It wasn't easy to get all these specimens, and make them grow here. (One great source, the U.S. Department of Agriculture Research Center, probably thinks of her as "that crazy lady in Pittsburgh" for seeking a single sugar plant, she says with a laugh).

But the real challenge, they agree, was doing the research.

Fortunately, Mrs. Jacob can read German texts, which she found invaluable for their thoroughness. They bought some in Germany, where they regularly visit for a project to help rebuild Reform Judaism there.

Beer isn't specifically mentioned in most translations of the Bible, Rabbi Jacob explains. But, in addition to wine, there are several references to "strong drink," or shekhar in Hebrew. (As in Leviticus 10:9: "And the Lord spoke unto Aaron saying: Drink no wine nor strong drink, you, nor your sons with you, when you enter the tent of meeting, that you do not die." )

Pottery remains and other archaeological evidence in Israel suggest that this strong drink included beer, which, after all, was being brewed by other Middle Eastern cultures at the time.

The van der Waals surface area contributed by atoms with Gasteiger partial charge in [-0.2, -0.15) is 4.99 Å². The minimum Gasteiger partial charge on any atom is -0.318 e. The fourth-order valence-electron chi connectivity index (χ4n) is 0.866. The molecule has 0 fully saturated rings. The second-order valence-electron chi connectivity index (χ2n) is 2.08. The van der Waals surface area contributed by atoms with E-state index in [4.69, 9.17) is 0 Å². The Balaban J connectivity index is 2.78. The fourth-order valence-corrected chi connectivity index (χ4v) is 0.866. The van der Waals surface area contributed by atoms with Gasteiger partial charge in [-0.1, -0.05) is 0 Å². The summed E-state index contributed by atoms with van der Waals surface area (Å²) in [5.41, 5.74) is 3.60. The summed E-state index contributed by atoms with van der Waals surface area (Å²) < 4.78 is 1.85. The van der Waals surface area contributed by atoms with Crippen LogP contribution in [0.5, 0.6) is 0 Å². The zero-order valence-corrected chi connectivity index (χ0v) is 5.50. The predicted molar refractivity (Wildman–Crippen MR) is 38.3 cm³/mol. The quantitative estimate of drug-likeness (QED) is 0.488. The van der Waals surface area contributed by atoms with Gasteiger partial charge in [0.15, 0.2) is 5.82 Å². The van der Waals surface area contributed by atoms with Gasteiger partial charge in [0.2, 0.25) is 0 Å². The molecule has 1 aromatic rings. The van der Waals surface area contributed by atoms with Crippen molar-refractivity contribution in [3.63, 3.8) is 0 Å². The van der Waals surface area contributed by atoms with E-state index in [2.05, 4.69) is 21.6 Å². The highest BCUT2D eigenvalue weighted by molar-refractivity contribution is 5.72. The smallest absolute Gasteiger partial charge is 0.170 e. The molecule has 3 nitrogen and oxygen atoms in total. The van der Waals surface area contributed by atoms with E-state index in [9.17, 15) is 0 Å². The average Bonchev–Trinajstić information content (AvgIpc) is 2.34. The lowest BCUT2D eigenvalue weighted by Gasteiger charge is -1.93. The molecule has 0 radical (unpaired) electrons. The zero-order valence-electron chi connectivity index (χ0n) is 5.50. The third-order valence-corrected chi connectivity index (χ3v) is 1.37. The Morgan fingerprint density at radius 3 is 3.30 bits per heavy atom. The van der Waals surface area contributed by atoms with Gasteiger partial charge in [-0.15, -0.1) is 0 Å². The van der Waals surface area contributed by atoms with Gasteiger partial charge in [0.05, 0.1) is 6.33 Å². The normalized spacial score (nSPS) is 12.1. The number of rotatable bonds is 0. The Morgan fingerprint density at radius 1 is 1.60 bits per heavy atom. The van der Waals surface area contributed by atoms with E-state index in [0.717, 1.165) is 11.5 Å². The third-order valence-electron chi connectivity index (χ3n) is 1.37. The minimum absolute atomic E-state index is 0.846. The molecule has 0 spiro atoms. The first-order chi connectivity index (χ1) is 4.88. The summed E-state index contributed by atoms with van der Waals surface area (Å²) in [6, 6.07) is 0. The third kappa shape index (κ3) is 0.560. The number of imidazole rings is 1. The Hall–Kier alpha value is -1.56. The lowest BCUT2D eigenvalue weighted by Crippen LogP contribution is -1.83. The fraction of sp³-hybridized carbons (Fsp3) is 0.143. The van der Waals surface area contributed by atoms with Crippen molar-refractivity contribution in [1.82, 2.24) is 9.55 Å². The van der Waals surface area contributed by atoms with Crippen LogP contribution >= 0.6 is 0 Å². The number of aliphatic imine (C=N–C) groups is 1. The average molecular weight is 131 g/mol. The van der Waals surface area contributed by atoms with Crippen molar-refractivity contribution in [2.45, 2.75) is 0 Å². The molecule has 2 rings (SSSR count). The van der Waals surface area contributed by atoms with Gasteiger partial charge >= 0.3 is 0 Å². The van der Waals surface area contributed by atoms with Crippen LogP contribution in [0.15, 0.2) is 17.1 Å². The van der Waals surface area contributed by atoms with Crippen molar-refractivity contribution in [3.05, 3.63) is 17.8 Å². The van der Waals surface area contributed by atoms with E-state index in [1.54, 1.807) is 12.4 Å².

The education case makes the point strongly, in the title: "The Bible without Beer - Impossible."

The case provides many tasty tidbits, such as the fact that, in Babylonia, beer was made from malted grain that was lightly baked into loaves, which then were broken into water and fermented. The thick, syrupy beer would be drunk through tubes.

Beer was called "Hek" in ancient Egypt, where "Bread and beer were the chief sources of nourishment. Beer had the advantage of easy storage. Furthermore it would not readily spoil."

Again, Mrs. Jacob stresses, "I don't think it was as intoxicating as our beer."

Just the same, one of the pictures she included is an Egyptian drawing of a woman throwing up, with a caption that explains, "Hangovers in the ancient world were quite common. Drunkenness showed mirth and possibly also religious ecstasy in the ancient Near Eastern religions."

As they note in one newsletter, despite this "additional benefit of making the drinker feel temporarily benign toward the world," beer continued to be considered nutritionally beneficial into the Middle Ages, and even later.

In medieval Europe, barley, rye and oats were more digestible in beer than in bread, and so became part of the diet, too. "Such beer was light in alcohol content, but high in vitamin C and B. It was generally thick and mixed with various ingredients. It formed a nourishing soup and was present at virtually every meal. Old bread and other ingredients were often added."